A small study out of Johns Hopkins Children’s Center in Baltimore shows that sending teen girls periodic text messages reminding them to follow through on their clinic appointments for birth control injections can go a long way toward improving timing and adherence to contraception in an age group that is notoriously noncompliant.
Here’s the rest of the press release from Johns Hopkins Medicine:
“Our findings suggest that text messaging can help overcome some issues that teens struggle with and pose challenges for the clinicians caring for them, such as keeping clinical appointments, adhering to a tight treatment schedule and regularly taking prescription medications,” says study senior investigator and adolescent health expert Maria Trent, MD, MPH. “Results of our study support the notion that clinicians caring for teens should consider capitalizing on this mode of communication for their outreach.”
Results of the research, published online May 19 in the Journal of Adolescent Health, overall highlight the largely untapped potential of texting as a means of routine communication between clinicians and teen patients, the team says.
Cellphone use among teens and young adults—even those from low-income communities—is ubiquitous, the researchers note and it represents a “low-hanging fruit” opportunity to reach patients directly, bypassing traditional mail and phone call reminders.
The study was conducted among 100 Baltimore girls and young women, ages 13 to 21, receiving contraception via injection every three months and followed over nine months. Each injection provides contraception for three months.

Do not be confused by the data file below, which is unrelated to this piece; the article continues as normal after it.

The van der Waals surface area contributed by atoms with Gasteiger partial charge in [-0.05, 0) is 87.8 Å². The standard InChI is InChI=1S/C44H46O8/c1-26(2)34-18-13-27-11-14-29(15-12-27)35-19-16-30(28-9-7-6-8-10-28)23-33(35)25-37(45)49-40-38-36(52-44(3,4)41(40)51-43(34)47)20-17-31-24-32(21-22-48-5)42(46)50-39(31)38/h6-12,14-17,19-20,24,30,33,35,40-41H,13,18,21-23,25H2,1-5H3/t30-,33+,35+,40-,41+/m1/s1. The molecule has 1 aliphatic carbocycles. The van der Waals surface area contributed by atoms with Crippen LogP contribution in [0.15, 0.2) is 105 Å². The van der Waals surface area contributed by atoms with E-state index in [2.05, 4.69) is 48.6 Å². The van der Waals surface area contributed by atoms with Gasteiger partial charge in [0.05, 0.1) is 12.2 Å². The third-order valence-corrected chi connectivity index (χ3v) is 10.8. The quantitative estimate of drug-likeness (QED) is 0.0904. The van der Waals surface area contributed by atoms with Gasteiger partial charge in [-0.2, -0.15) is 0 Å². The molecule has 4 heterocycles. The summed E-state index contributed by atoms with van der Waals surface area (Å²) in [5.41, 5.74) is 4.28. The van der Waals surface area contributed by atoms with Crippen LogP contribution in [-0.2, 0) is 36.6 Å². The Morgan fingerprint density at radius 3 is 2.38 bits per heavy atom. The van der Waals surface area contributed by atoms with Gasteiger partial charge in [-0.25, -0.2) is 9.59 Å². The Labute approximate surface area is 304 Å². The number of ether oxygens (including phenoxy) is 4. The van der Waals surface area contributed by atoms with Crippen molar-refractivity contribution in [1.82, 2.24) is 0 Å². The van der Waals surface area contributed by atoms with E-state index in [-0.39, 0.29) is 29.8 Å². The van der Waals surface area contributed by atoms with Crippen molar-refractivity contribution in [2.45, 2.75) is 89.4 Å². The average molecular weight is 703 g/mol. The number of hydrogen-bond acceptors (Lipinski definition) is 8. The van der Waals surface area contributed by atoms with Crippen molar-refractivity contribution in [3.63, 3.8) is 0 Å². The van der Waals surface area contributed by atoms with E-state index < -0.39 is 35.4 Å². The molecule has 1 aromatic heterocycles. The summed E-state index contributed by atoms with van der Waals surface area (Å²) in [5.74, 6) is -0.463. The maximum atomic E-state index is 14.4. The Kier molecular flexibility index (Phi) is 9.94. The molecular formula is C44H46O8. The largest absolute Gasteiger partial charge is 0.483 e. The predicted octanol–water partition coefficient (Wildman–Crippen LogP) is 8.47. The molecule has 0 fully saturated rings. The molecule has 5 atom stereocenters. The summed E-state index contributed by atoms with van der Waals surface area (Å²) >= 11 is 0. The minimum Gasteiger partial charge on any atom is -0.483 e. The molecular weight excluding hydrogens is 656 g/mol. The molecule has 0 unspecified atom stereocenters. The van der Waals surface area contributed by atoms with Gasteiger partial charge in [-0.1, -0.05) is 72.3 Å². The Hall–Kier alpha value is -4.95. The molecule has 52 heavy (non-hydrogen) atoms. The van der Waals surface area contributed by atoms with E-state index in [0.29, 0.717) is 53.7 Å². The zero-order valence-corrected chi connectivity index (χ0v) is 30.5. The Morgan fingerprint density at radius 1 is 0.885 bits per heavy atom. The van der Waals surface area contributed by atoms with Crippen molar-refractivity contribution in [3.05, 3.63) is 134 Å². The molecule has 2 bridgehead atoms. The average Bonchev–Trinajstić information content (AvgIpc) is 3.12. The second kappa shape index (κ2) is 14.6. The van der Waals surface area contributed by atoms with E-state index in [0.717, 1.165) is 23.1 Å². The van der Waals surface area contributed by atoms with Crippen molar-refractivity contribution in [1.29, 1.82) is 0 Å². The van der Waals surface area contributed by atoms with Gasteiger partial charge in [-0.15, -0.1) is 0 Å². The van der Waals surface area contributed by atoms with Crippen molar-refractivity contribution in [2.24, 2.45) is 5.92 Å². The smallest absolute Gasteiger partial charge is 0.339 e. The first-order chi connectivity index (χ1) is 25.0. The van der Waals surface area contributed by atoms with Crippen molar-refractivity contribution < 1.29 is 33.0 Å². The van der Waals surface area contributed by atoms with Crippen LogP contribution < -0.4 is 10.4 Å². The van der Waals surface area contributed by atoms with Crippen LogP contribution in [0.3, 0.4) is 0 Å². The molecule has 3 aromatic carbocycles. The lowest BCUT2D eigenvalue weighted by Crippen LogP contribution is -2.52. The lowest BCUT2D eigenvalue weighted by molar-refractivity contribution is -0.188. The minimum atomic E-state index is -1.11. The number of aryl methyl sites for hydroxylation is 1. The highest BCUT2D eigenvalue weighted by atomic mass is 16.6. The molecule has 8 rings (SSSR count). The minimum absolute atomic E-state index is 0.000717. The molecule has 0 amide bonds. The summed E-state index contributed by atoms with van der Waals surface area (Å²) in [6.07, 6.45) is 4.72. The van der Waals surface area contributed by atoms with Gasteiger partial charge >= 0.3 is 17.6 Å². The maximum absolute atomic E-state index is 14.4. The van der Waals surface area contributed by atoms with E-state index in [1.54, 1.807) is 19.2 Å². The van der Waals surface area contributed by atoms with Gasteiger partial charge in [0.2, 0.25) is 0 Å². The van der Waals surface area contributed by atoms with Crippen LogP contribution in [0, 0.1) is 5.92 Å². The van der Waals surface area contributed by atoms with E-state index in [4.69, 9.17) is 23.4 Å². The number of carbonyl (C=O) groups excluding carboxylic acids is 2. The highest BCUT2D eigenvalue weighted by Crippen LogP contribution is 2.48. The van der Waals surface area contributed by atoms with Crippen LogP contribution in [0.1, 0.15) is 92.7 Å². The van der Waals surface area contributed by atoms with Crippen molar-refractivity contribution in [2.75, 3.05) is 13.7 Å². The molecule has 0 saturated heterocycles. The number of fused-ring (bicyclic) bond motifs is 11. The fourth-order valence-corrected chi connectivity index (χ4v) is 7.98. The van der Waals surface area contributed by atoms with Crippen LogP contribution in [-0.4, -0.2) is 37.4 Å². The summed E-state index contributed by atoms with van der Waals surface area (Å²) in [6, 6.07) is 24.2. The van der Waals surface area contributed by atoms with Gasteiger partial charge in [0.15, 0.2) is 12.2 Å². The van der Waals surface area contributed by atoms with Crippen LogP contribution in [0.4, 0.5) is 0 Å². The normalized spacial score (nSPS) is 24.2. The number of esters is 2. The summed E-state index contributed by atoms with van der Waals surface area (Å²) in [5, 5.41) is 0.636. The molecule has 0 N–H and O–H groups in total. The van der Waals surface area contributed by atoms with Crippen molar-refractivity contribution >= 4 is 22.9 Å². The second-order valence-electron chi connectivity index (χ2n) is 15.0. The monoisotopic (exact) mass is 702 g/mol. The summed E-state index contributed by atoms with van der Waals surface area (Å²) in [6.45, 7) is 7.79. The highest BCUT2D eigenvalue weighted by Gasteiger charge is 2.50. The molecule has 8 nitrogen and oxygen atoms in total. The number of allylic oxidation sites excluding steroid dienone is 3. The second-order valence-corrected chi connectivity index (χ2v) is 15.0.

One-half of the patients received standard automated calls on their home phones reminding them of their upcoming appointment, while the other half received personalized daily text messages starting three days prior to their monthly appointment, asking them to text back their responses. In addition, the mobile phone group also received periodic texts with tips on condom use to prevent sexually transmitted infections, suggestions for maintaining healthy weight and messages urging them to call their nurse with any questions or concerns.
Overall, 87 percent showed up for the first of three injections, 77 percent completed the second cycle, and 69 percent came to clinic for the third and final injection. Because all participants received personal phone calls from a nurse, the study was not equipped to measure differences in show-up rates between those who received standard phone call reminders and those who got text messages.
However, teens who received text-message reminders were more likely to show up for their injections on time than their peers who got traditional reminders—68 percent compared with 56 percent for first appointment and 68 percent compared with 62 percent for second appointments. The differences between the two groups, however, dissipated by the third appointment.
Physicians say the timing of injections is critical to how well they work, with protection dwindling if injections are spaced too far apart.
“When teens show up for their follow-up injections is just as important as whether they show up,” Trent says, adding that from a public-health point of view, access to effective long-acting contraception is critical to reducing teen pregnancies. Monthly contraceptive injections are one means to do so.